With respect to the amounts received from complainant, the Court finds that these must be returned by respondent because he did not comply with the legal services agreed upon. Disciplinary proceedings revolve around the determination of the respondent-lawyer's administrative liability, which must include those intrinsically linked to his professional engagement.39 Consequently, respondent must return the amount of CAD$2,000.00 to complainant with interest at the legal rate of six percent (6%) per annum from the date of demand until full payment.
Finally, the Court finds that respondent disobeyed the orders of the IBP Commission. It must be underscored that respondent owed it to himself and to the entire Legal Profession of the Philippines to exhibit due respect towards the IBP as the national organization of all the members of the Legal Profession. His unexplained disregard of the orders issued to him by the IBP to comment and to appear in the administrative investigation of his misconduct revealed his irresponsibility as well as his disrespect for the IBP and its proceedings. He thereby exposed a character flaw that should not tarnish the nobility of the Legal Profession. He should always bear in mind that his being a lawyer demanded that he conduct himself as a person of the highest moral and professional integrity and probity in his dealings with others. He should never forget that his duty to serve his clients with unwavering loyalty and diligence carried with it the corresponding responsibilities towards the Court, to the Bar, and to the public in general.40
Here, the Commission issued a Notice of Mandatory Conference/Hearing41 on September 4, 2017, notifying the parties to appear on October 12, 2017. Further, on said date, the parties were required to file their position papers. Both orders were disobeyed by respondent. His weak excuse that he thought that his answer would suffice as compliance utterly lacks credence. For his disobedience of the orders of the IBP Commission, respondent must pay a fine of P10,000.00.42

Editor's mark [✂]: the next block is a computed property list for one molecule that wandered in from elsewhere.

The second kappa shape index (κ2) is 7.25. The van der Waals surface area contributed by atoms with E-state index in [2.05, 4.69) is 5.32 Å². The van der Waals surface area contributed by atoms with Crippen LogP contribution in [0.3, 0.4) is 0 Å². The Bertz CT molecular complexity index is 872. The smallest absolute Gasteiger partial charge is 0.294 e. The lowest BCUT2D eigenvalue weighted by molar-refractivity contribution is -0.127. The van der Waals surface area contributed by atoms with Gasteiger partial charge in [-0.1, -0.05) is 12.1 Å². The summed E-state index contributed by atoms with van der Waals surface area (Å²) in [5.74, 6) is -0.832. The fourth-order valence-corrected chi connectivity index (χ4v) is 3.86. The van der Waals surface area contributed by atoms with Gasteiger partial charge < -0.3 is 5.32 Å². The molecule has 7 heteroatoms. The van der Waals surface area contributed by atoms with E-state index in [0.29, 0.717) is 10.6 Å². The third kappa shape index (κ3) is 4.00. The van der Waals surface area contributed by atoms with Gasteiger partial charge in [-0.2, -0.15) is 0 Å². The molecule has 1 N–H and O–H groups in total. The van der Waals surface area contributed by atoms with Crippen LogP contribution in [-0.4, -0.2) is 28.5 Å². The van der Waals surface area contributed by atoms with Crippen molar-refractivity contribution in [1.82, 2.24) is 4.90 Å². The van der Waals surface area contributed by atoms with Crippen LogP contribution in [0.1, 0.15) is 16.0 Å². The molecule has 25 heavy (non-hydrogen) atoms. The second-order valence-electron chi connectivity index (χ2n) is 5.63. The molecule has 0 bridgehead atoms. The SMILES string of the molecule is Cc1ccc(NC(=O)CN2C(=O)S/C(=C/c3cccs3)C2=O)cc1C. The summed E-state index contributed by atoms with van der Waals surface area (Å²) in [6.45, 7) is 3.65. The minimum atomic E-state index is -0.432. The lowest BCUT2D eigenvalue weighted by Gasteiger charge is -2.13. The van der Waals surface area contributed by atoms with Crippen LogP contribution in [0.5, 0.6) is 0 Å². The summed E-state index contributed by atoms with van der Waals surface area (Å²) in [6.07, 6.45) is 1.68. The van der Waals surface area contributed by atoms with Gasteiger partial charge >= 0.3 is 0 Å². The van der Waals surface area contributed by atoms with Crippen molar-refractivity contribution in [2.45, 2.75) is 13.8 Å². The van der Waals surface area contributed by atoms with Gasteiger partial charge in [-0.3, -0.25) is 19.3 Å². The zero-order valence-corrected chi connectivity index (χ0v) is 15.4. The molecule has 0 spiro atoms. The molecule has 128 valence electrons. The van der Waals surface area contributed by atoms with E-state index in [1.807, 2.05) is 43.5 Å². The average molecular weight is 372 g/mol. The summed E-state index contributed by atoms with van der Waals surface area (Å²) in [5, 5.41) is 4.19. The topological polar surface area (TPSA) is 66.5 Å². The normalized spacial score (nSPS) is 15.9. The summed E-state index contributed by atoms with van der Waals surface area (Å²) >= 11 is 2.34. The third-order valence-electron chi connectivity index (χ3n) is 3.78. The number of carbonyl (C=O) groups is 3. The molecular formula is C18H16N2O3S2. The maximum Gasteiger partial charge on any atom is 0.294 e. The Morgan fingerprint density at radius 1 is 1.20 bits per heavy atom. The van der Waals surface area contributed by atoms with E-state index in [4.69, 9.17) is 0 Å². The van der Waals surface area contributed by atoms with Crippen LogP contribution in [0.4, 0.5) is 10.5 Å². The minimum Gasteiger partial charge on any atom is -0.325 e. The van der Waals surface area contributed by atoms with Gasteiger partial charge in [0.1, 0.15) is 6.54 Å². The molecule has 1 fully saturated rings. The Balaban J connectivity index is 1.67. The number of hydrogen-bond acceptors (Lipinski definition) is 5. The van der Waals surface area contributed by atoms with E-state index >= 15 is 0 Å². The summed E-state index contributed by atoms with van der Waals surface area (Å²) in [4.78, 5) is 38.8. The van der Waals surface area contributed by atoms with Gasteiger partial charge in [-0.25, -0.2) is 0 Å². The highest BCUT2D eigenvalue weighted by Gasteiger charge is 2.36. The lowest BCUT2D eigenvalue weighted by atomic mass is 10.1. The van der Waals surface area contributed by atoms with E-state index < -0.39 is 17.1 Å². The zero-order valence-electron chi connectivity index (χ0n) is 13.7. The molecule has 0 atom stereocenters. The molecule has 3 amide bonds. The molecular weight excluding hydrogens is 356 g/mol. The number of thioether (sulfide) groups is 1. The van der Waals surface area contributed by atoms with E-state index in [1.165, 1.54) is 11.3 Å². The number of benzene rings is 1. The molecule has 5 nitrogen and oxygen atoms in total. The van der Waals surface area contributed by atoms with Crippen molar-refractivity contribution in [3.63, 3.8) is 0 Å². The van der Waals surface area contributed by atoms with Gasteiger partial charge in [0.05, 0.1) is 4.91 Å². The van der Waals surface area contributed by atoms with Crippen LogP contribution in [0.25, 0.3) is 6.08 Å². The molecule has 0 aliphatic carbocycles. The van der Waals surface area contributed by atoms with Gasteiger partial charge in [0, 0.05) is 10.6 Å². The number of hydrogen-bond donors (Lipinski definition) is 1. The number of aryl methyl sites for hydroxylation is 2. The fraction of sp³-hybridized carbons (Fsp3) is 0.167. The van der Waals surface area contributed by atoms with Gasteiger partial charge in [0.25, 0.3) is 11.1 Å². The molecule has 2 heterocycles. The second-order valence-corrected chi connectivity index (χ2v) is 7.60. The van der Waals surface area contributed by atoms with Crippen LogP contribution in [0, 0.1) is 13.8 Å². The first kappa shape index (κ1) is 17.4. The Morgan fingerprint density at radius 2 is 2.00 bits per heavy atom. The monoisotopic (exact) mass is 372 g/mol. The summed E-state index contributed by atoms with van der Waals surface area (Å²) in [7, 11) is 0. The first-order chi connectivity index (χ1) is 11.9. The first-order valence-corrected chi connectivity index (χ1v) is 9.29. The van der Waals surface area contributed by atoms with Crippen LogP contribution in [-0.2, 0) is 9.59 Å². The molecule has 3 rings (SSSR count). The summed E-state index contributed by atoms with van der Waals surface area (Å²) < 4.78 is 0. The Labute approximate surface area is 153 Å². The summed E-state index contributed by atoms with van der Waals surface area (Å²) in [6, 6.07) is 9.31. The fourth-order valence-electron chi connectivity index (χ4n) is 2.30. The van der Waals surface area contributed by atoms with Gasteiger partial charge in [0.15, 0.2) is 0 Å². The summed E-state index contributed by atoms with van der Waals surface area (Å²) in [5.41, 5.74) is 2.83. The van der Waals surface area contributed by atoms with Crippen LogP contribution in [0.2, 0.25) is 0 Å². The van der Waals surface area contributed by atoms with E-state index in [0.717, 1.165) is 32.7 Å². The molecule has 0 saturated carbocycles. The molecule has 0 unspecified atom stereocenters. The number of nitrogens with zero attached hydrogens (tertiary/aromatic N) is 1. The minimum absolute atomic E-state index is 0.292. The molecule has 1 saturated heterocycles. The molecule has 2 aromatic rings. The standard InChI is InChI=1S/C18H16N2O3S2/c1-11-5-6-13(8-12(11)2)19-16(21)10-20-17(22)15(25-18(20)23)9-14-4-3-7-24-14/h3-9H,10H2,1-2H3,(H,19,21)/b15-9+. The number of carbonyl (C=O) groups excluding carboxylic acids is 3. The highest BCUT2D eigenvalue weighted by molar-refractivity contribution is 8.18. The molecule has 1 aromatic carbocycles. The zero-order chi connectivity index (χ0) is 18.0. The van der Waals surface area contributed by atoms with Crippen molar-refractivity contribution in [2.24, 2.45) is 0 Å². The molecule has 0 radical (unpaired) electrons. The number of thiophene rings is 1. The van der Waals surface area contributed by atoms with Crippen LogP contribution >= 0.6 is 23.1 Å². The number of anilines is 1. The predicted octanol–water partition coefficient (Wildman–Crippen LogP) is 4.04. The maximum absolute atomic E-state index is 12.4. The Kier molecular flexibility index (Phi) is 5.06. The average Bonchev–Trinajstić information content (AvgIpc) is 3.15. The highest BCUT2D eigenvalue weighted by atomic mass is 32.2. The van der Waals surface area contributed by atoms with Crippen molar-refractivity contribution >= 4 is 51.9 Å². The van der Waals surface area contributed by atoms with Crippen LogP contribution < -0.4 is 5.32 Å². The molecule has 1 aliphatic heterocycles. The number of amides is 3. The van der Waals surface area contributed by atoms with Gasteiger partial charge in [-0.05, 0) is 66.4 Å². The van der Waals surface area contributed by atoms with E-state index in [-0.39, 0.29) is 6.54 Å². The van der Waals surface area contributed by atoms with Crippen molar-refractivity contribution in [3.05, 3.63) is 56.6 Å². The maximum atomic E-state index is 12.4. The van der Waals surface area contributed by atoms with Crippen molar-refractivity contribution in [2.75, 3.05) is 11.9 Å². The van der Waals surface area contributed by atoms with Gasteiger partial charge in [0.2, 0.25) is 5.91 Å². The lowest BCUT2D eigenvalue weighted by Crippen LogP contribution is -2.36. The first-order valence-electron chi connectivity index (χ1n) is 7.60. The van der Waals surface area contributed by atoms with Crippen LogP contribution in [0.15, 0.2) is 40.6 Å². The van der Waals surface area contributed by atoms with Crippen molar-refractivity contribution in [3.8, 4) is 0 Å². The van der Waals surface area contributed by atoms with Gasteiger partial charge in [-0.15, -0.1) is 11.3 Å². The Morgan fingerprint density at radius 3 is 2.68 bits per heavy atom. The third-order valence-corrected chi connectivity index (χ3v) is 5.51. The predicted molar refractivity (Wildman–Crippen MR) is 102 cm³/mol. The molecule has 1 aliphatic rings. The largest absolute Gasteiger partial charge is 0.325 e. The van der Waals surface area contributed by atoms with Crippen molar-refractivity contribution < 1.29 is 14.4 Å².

WHEREFORE, Atty. Marlow L. Licudine is GUILTY of violating Canons 1 and 16, and Rules 1.01, 16.01, 16.02, and 16.03 of the Code of Professional Responsibility and the Lawyer's Oath. He is hereby SUSPENDED from the practice of law for two (2) years with a STERN WARNING that the repetition of a similar violation will be dealt with even more severely. He is DIRECTED to report the date of his receipt of this Decision to enable this Court to determine when his suspension shall take effect.
Further, Atty. Marlow L. Licudine is hereby ORDERED to return to complainant Felicitas H. Bondoc the amount of CAD$2,000.00, intended as payment for the legal fees in the civil case for annulment of marriage, with interest at the legal rate of six percent (6%) per annum from the date of demand until full payment, within ninety (90) days from the finality of this Decision.
Atty. Marlow L. Licudine is also hereby meted a FINE in the amount of P10,000.00 for disobedience of the orders of the Integrated Bar of the Philippines - Commission on Bar Discipline. Failure to comply with the foregoing directives will warrant the imposition of a more severe penalty.
Let a copy of this Decision be furnished to the Office of the Bar Confidant to be entered into Atty. Marlow L. Licudine's records. Copies shall likewise be furnished to the Integrated Bar of the Philippines and the Office of the Court Administrator for circulation to all courts concerned.
Peralta, C.J., Perlas-Bernabe, Leonen, Caguioa, Reyes, Jr., J.C., Hernando, Carandang, Lazaro-Javier, Inting, Zalameda, Lopez, Delos and Santos, JJ., concur.
Gaerlan, J., on leave.
NOTICE OF JUDGMENT
Please take notice that on June 23, 2020 a Decision, copy attached herewith, was rendered by the Supreme Court in the above-entitled case, the original of which was received by this Office on September 23, 2020 at 10:20 a.m.
Very truly yours,
(Sgd.) EDGAR O. ARICHETA
Clerk of Court
1 Rollo, pp. 1-18.
2 Id. at 2.
3 Id. at 25-26.
4 Id. at 29-30.
5 Id. at 2-3.
6 Id. at 31.
7 Id. at 32-35.
8 Id. at 36.
9 Id. at 37-39.
10 Id. at 4.
11 Id. at 20-24.
12 Id. at 46-47.
13 Supra note 10.
15 Id. at 4-5.
16 Id. at 71-77.
17 Id. at 71.
18 Id. at 72.
19 Id. at 73.
20 Id. at 73-74.
21 Id. at 74-75.
22 Id. at 82.
23 Id. at 97.
24 Id. at 98-116.
25 Id. at 169-172.
26 Id. at 168.
27 Id. at 173-176.
28 Id. at 180-181.
29 Judge Dumlao, Jr. v. Atty. Camacho, A.C. No. 10498, September 4, 2018.
30 See Lawyer's Oath.
31 Vda. de Dominguez v. Atty. Agleron, Sr., 728 Phil. 541, 544 (2014).
32 Sioson v. Atty. Apoya, Jr., A.C. No. 12044, July 23, 2018, 872 SCRA 185, 194-195.
33 Billanes v. Atty. Latido, A.C. No. 12066, August 28, 2018.
34 Rollo, pp. 31 and 36.
35 De Borja v. Atty. Mendez, Jr., A.C. No. 11185, July 4, 2018, 870 SCRA 376, 385-386.
36 Del Mundo v. Atty. Capistrano, 685 Phil. 687, 693 (2012).
37 493 Phil. 24 (2005).
38 740 Phil. 393 (2014).
39 Salazar v. Atty. Quiambao, A.C. No. 12401, March 12,2019.
40 Ramiscal v. Atty. Orro, 781 Phil. 318, 324 (20 16); citations omitted.
41 Rollo, p. 159.
42 See Rollon v. Atty. Naraval, supra note 37.